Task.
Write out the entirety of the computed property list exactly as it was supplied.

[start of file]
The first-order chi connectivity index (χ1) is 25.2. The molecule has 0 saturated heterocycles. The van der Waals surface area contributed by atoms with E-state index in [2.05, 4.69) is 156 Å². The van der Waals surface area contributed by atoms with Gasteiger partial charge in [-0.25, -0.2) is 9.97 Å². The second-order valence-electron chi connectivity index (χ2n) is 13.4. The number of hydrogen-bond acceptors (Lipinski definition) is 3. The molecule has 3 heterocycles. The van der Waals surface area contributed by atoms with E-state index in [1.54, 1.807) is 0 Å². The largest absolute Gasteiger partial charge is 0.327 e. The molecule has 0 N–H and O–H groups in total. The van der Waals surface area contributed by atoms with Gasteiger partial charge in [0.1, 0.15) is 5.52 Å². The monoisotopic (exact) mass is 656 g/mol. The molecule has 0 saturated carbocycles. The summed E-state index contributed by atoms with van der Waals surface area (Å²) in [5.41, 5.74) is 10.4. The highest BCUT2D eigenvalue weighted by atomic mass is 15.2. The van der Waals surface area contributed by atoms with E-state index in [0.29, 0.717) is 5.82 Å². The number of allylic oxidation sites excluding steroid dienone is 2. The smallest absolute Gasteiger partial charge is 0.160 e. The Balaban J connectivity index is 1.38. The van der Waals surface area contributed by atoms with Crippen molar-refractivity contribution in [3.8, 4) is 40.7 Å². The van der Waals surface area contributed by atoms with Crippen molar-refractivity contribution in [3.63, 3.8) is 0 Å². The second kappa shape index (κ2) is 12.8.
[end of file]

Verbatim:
The first-order chi connectivity index (χ1) is 25.2. The molecule has 0 saturated heterocycles. The van der Waals surface area contributed by atoms with E-state index in [2.05, 4.69) is 156 Å². The van der Waals surface area contributed by atoms with Gasteiger partial charge in [-0.25, -0.2) is 9.97 Å². The second-order valence-electron chi connectivity index (χ2n) is 13.4. The number of hydrogen-bond acceptors (Lipinski definition) is 3. The molecule has 3 heterocycles. The van der Waals surface area contributed by atoms with E-state index in [1.54, 1.807) is 0 Å². The largest absolute Gasteiger partial charge is 0.327 e. The molecule has 0 N–H and O–H groups in total. The van der Waals surface area contributed by atoms with Gasteiger partial charge in [0.1, 0.15) is 5.52 Å². The monoisotopic (exact) mass is 656 g/mol. The molecule has 0 saturated carbocycles. The summed E-state index contributed by atoms with van der Waals surface area (Å²) in [5.41, 5.74) is 10.4. The highest BCUT2D eigenvalue weighted by atomic mass is 15.2. The van der Waals surface area contributed by atoms with E-state index in [0.29, 0.717) is 5.82 Å². The number of allylic oxidation sites excluding steroid dienone is 2. The smallest absolute Gasteiger partial charge is 0.160 e. The Balaban J connectivity index is 1.38. The van der Waals surface area contributed by atoms with Crippen molar-refractivity contribution in [3.8, 4) is 40.7 Å². The van der Waals surface area contributed by atoms with Crippen molar-refractivity contribution in [3.63, 3.8) is 0 Å². The second kappa shape index (κ2) is 12.8.